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Monday, August 31, 2015

To pimp an iceberg


TO PIMP AN ICEBERG

 

Gifford, Justin.  Street Poison: The Biography of Iceberg Slim.  New York: Doubleday, 2015.

 

In the first quarter of the 21st century, American literature and literary criticism have no immunity against the "viruses" that afflict the American body politic.  Indeed, it might be argued that as elements of culture, literature and criticism can be made to serve the interests of an imagined literary Center for Disease Control, the criticism being a Petri dish for growing intellectual viruses for covert experiments in the managing of American popular thinking.  A reading of Justin Gifford's biography of Robert Lee Moppins Jr. (aka Robert Beck/aka Iceberg Slim) suggests the book has less-than-accidental kinship with the film "Straight Outta Compton," a Hollywood virus.     Under the guise of being legitimate expressions of popular culture, the film and the book achieve sinister, divisive ends.

Street Poison is a breezy life history which positions itself to canonize Iceberg Slim, rather than to present a judicious literary biography of Robert Lee Moppins Jr. or Robert Beck.  It is a narrative of a commodified self-fashioned persona.  As the poet Dave Brinks said recently, we are now dealing with "magic materialism."  His quip points to the Spinglish usage of "magic realism" as a category for critical analysis, the gesture Justin Gifford makes in his effort to pimp an iceberg.  Gifford's alabaster motives, and those of other scholars who are complicit in servicing neogliberal agendas, warrant censure rather than censorship.  Despite the antics, the cacophony of the literary marketplace and cultural studies that affect all of us, a few of us have the ancestor-anointed right to standards of judgment and the pursuit of honesty.  To acknowledge that pimping occurs in international politics, academic discourses, the sex industry, and the conduct of everyday life is neither a necessary nor sufficient condition for minimizing opposition to what is morally reprehensible.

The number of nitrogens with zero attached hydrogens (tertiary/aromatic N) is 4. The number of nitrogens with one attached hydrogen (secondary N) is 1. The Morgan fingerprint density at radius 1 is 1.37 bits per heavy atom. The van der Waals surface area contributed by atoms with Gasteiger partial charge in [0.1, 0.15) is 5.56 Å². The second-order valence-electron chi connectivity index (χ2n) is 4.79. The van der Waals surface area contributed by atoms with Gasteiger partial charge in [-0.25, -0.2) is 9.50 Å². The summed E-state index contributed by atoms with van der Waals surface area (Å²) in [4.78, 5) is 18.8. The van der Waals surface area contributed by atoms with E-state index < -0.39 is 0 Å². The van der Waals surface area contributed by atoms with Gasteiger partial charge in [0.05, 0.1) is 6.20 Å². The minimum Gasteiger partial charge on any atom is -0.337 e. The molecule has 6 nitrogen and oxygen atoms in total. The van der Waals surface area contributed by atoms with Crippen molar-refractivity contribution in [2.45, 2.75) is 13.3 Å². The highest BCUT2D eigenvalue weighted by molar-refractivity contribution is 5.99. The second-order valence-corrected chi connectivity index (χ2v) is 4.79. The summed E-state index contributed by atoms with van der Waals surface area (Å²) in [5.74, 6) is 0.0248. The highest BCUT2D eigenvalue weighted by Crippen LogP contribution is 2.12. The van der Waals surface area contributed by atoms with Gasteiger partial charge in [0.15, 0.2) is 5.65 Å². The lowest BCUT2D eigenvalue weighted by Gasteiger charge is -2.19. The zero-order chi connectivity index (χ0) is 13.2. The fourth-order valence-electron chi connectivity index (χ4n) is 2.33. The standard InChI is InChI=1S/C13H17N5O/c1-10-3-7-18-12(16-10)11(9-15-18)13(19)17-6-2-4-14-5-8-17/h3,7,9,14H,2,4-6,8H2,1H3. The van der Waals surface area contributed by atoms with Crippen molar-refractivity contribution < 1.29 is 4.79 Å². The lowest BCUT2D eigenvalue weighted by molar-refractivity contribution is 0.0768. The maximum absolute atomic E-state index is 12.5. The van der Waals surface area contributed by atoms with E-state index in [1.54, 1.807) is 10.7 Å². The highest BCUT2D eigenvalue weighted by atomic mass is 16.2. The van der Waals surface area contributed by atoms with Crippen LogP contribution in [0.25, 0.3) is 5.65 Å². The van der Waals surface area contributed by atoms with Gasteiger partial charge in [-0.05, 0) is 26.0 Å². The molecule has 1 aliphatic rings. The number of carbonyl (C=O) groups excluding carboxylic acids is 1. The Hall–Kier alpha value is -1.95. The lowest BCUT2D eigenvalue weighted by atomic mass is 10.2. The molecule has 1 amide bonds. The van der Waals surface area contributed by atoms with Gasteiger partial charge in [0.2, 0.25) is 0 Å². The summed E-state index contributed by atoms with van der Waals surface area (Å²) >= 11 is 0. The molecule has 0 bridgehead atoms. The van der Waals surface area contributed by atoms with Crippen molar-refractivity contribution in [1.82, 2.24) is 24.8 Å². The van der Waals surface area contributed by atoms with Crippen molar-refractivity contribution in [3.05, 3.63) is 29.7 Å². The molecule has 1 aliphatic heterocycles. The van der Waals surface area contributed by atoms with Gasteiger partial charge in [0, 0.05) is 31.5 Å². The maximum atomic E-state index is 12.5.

Gifford's book is predicated on an insulting, outrageous claim, for he wishes to argue that for nearly half a century "Robert Beck's works have quietly, from the underground, transformed African American literature and culture.  There would have been no street literature, no blaxploitation, no hip-hop they way we know them today without Pimp: The Story of My Life.  We might appreciate Beck's contributions to American life more fully if we consider the everyday people who he moved" (223). The automatic question Gifford refuses to answer is "Moved to do what, to think what?"

Without gagging on the oily reference of "we" in Gifford's claim, astute readers might indict him for incendiary rhetoric and profiling hyperbole in his cultural performance.  The history of African American literature and culture and their multi-leveled transformations must be told by way of principled explanations of accommodation, resistance, assimilation, and damnation of hegemony in the American public/literary sphere.  Gifford's claim is devoid of nuance.  It borders on thuggish arrogance.

Three key terms in the motivating claim Gifford proffers  for venerating if not canonizing Beck are underground, transform, and would have been no.  "Underground"[please listen to track #4 on Curtis Mayfield's album Roots (1971)]  ----underground is no exclusive African American location in the American cultural imagination.  It is the locus of Wall Street insider trading and Ponzi schemes, labor exploitation, health-threatening practices in the food industry, the drug traffic abetted by secret government agencies, the viciousness  which taints the music and entertainment corporations, and the protocols of fascism.  "Transform"  --any change for which Beck's writings can serve as a cause is not divorced from inter-ethnic struggles for human rights and equitable action and the companion ethnic discord in ideological trends.  "Would have been no" ---it is three inches beyond omniscience to proclaim that street or urban literature, hip-hop phenomena, and blaxploitation could not have developed without Beck's writings.  Gifford's claim is disingenuous.  

Despite his failure to apply due diligence in constructing a literary biography of Robert Lee Moppins Jr (August 4, 1918-April 30, 1992), Gifford brings inevitable attention to links between  American writing and commercialized American sexualities.  He does depict arresting development and implacable abuse of women,  and he does model the pathology which is undermining the credibility of so-called mainstream cultural exploration.   Had he demonstrated greater awareness of the speculative, theoretical  work in Street Lit.: Representing the Urban Landscape (2014) and Susanne Dietzel's commentary on black literature and Holloway House in The Cambridge Companion to the African American Novel (2004), Street Poison would be a stronger and more persuasive book.

Jerry W. Ward, Jr.

August 31, 2015

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